Ocado is the world's largest online-only supermarket and a popular brand among British consumers. When Amazon Echo and Alexa launched in the UK, Ocado saw the opportunity to reach their customers in new ways. After months of rigorous user testing, the developers at Ocado Technology have created a skill that creates a seamless shopping experience via voice.
“Ocado identified voice as a primary focus area for innovation,” says James Dimmock, Software Development Manager at Ocado Technology and one of the two skill developers. “We know voice is a rapidly growing space, which gives us the opportunity to interact with customers in brand new areas and scenarios like the kitchen and their cars.”
Ocado believes that voice is key to taking their customer experience to a new level and offering customers more choice.
“Customers have quickly adopted online grocery shopping on their mobile devices. Voice is the most natural way to go beyond that,” says Dimmock.
Dimmock and his team wanted to design a skill that created a new shopping experience, with a focus on helping the customer. For example, previously if a customer ran out of cheese and needed to add some to their order, they would have to find their phone or laptop, log in to the Ocado website, find the product they wanted, and select to add it. Now it’s as simple as saying "Alexa, ask Ocado to add cheddar to my trolley."
With the Ocado skill, customers can use their voice to add to and remove items from future orders or orders they’ve already completed. They can also ask for updates on order status and ask what’s in season.
The skill has also made online shopping more accessible for visually impaired customers. Dimmock says they’ve received feedback from customers about how the voice experience has empowered them and helped them feel more independent.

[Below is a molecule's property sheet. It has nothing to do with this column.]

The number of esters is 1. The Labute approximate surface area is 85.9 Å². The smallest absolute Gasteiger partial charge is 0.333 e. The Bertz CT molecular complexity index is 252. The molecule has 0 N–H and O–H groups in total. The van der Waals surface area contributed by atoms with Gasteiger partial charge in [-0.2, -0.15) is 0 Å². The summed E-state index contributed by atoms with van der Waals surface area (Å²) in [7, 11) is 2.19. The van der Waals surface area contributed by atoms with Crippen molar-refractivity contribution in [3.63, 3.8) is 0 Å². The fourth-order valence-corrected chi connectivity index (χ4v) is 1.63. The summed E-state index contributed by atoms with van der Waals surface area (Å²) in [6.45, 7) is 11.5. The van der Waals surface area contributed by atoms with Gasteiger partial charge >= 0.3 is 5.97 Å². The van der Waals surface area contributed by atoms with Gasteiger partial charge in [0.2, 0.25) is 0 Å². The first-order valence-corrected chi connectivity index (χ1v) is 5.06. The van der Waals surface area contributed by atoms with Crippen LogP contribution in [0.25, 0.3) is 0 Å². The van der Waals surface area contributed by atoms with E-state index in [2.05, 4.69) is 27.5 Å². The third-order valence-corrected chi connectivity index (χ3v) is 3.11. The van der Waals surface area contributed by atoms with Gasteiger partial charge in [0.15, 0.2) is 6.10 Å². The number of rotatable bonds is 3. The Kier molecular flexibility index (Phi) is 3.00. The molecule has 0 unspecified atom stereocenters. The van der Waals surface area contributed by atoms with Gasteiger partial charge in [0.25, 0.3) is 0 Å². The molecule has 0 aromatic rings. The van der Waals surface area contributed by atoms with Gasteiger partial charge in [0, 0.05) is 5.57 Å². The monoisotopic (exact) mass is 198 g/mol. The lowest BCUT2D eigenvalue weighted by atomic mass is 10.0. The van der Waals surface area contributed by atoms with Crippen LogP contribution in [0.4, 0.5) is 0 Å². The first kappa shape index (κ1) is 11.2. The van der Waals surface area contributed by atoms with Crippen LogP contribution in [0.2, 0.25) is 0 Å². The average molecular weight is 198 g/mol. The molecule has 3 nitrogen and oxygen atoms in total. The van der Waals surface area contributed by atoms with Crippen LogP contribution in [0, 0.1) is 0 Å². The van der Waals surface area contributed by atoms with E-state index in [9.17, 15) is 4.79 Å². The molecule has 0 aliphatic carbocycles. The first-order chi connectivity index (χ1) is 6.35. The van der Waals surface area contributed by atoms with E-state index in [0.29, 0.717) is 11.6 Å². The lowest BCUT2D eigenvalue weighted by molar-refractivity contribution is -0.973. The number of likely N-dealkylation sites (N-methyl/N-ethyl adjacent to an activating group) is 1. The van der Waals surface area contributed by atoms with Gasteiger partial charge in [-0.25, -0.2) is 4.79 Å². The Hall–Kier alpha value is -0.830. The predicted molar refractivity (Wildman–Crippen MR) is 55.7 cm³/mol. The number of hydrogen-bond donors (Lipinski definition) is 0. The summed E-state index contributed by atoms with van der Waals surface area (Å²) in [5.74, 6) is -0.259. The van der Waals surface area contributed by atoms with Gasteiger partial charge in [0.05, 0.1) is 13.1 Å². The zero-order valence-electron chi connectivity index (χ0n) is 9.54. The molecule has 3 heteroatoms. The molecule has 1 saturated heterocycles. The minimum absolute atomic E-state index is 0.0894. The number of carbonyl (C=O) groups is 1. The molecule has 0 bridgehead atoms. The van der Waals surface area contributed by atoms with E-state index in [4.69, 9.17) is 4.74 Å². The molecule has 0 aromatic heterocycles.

Dimmock built the first prototype for the skill in a weekend, although his team spent six months on user testing to gather feedback and optimize the voice experience before launch. They also gained valuable voice design feedback from Amazon along the way to help them refine the voice user interface.
"We collaborated closely with the Amazon team to define and improve our conversational user experience and voice model from the very beginning,” says Dimmock.
The Ocado team also used customer feedback to improve the voice experience. Dimmock says that this is a continuous process, as they are still refining and improving the skill based on feedback they gather through customer surveys and reviews.
“You will get a lot of feedback, some negative, but you should see it as constructive,” says Dimmock. “It’s an opportunity to improve the skill.”
In addition to rigorous user testing, skill marketing has been key to driving user engagement for the Ocado skill. The team has used a combination of online and offline marketing channels, focusing heavily on sending emails to their customers and advertising the skill in customer-facing material. They also use their website to promote the skill.
In-skill marketing has also been valuable to educate customers on the things they can do with the Alexa skill, which is particularly helpful as new functionality becomes available. For example, when a customer ends a session, Alexa will suggest new things that they can ask for next time they use the skill.
Ocado’s skill is just the beginning and marks the early days of voice and voice-first grocery shopping coming together to create magical experiences for customers. Dimmock’s team has also worked with Morrisons, one of the retailers using Ocado’s technology to power their online grocery business, to build a similar skill.
“We definitely view voice as a fast-growing and emerging technology. We see it as an opportunity to prepare for the future of voice-first shopping,” says Dimmock. “At this stage, we’re learning how to best take advantage of Alexa and build smarter interfaces for voice.”